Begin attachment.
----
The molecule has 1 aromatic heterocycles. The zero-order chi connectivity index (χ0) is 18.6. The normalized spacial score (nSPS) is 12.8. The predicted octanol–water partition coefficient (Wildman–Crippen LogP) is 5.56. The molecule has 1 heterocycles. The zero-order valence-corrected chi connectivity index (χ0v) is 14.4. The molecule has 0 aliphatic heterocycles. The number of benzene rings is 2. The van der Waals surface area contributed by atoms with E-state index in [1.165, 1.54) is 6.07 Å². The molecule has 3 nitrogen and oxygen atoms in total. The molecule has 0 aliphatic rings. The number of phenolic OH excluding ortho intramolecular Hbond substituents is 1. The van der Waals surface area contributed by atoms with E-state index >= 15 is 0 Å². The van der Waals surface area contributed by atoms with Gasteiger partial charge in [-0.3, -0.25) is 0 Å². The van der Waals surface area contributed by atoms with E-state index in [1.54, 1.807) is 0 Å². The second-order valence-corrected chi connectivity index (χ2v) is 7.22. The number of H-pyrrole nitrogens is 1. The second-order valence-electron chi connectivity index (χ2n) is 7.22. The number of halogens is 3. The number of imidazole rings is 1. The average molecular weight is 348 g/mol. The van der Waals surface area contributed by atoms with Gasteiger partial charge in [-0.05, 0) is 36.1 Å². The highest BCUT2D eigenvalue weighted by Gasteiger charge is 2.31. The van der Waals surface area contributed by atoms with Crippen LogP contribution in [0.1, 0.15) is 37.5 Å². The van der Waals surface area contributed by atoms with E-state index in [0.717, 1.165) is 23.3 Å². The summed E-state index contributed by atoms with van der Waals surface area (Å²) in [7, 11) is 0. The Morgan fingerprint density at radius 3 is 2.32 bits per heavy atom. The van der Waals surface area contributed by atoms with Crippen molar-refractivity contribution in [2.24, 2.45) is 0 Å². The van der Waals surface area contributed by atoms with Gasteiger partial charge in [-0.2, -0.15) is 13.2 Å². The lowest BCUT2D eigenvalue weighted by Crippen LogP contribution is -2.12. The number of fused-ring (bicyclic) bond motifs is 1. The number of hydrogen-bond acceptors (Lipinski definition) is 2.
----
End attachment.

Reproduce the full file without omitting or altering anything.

The molecule has 1 aromatic heterocycles. The zero-order chi connectivity index (χ0) is 18.6. The normalized spacial score (nSPS) is 12.8. The predicted octanol–water partition coefficient (Wildman–Crippen LogP) is 5.56. The molecule has 1 heterocycles. The zero-order valence-corrected chi connectivity index (χ0v) is 14.4. The molecule has 0 aliphatic heterocycles. The number of benzene rings is 2. The van der Waals surface area contributed by atoms with E-state index in [1.165, 1.54) is 6.07 Å². The molecule has 3 nitrogen and oxygen atoms in total. The molecule has 0 aliphatic rings. The number of phenolic OH excluding ortho intramolecular Hbond substituents is 1. The van der Waals surface area contributed by atoms with E-state index >= 15 is 0 Å². The van der Waals surface area contributed by atoms with Gasteiger partial charge in [-0.3, -0.25) is 0 Å². The van der Waals surface area contributed by atoms with E-state index in [1.54, 1.807) is 0 Å². The second-order valence-corrected chi connectivity index (χ2v) is 7.22. The number of H-pyrrole nitrogens is 1. The second-order valence-electron chi connectivity index (χ2n) is 7.22. The number of halogens is 3. The number of imidazole rings is 1. The average molecular weight is 348 g/mol. The van der Waals surface area contributed by atoms with Gasteiger partial charge in [-0.05, 0) is 36.1 Å². The highest BCUT2D eigenvalue weighted by Gasteiger charge is 2.31. The van der Waals surface area contributed by atoms with Crippen LogP contribution in [0.1, 0.15) is 37.5 Å². The van der Waals surface area contributed by atoms with E-state index in [0.717, 1.165) is 23.3 Å². The summed E-state index contributed by atoms with van der Waals surface area (Å²) in [7, 11) is 0. The Morgan fingerprint density at radius 3 is 2.32 bits per heavy atom. The van der Waals surface area contributed by atoms with Crippen molar-refractivity contribution in [2.24, 2.45) is 0 Å². The van der Waals surface area contributed by atoms with Gasteiger partial charge in [-0.2, -0.15) is 13.2 Å². The lowest BCUT2D eigenvalue weighted by Crippen LogP contribution is -2.12. The number of fused-ring (bicyclic) bond motifs is 1. The number of hydrogen-bond acceptors (Lipinski definition) is 2.